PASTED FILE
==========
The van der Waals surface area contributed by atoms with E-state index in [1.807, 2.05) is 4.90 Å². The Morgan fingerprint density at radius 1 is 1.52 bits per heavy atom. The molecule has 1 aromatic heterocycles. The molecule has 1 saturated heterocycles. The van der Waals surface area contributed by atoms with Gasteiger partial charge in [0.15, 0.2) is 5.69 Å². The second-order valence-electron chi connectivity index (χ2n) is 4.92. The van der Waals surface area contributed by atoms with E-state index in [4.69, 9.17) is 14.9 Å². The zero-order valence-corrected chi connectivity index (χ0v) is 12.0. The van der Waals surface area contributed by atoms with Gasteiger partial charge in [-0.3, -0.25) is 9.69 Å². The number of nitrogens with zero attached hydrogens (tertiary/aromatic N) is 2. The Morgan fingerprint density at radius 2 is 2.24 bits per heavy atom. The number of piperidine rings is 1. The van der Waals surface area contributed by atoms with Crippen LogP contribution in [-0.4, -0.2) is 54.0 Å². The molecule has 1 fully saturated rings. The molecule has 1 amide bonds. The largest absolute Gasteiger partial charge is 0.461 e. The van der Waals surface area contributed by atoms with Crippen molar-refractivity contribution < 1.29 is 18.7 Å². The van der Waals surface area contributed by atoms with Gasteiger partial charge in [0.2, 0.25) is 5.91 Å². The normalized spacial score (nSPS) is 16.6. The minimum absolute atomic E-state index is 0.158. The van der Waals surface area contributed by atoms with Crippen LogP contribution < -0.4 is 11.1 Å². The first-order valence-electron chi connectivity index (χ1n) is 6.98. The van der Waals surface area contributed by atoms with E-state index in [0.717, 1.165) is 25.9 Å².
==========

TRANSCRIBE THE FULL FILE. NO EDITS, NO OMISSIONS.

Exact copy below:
The van der Waals surface area contributed by atoms with E-state index in [1.807, 2.05) is 4.90 Å². The Morgan fingerprint density at radius 1 is 1.52 bits per heavy atom. The molecule has 1 aromatic heterocycles. The molecule has 1 saturated heterocycles. The van der Waals surface area contributed by atoms with Gasteiger partial charge in [0.15, 0.2) is 5.69 Å². The second-order valence-electron chi connectivity index (χ2n) is 4.92. The van der Waals surface area contributed by atoms with E-state index in [4.69, 9.17) is 14.9 Å². The zero-order valence-corrected chi connectivity index (χ0v) is 12.0. The van der Waals surface area contributed by atoms with Gasteiger partial charge in [-0.3, -0.25) is 9.69 Å². The number of nitrogens with zero attached hydrogens (tertiary/aromatic N) is 2. The Morgan fingerprint density at radius 2 is 2.24 bits per heavy atom. The number of piperidine rings is 1. The van der Waals surface area contributed by atoms with Crippen LogP contribution in [-0.4, -0.2) is 54.0 Å². The molecule has 1 fully saturated rings. The molecule has 1 amide bonds. The largest absolute Gasteiger partial charge is 0.461 e. The van der Waals surface area contributed by atoms with Crippen molar-refractivity contribution < 1.29 is 18.7 Å². The van der Waals surface area contributed by atoms with Gasteiger partial charge in [0.2, 0.25) is 5.91 Å². The normalized spacial score (nSPS) is 16.6. The minimum absolute atomic E-state index is 0.158. The van der Waals surface area contributed by atoms with Crippen LogP contribution < -0.4 is 11.1 Å². The first-order valence-electron chi connectivity index (χ1n) is 6.98. The van der Waals surface area contributed by atoms with E-state index in [0.717, 1.165) is 25.9 Å².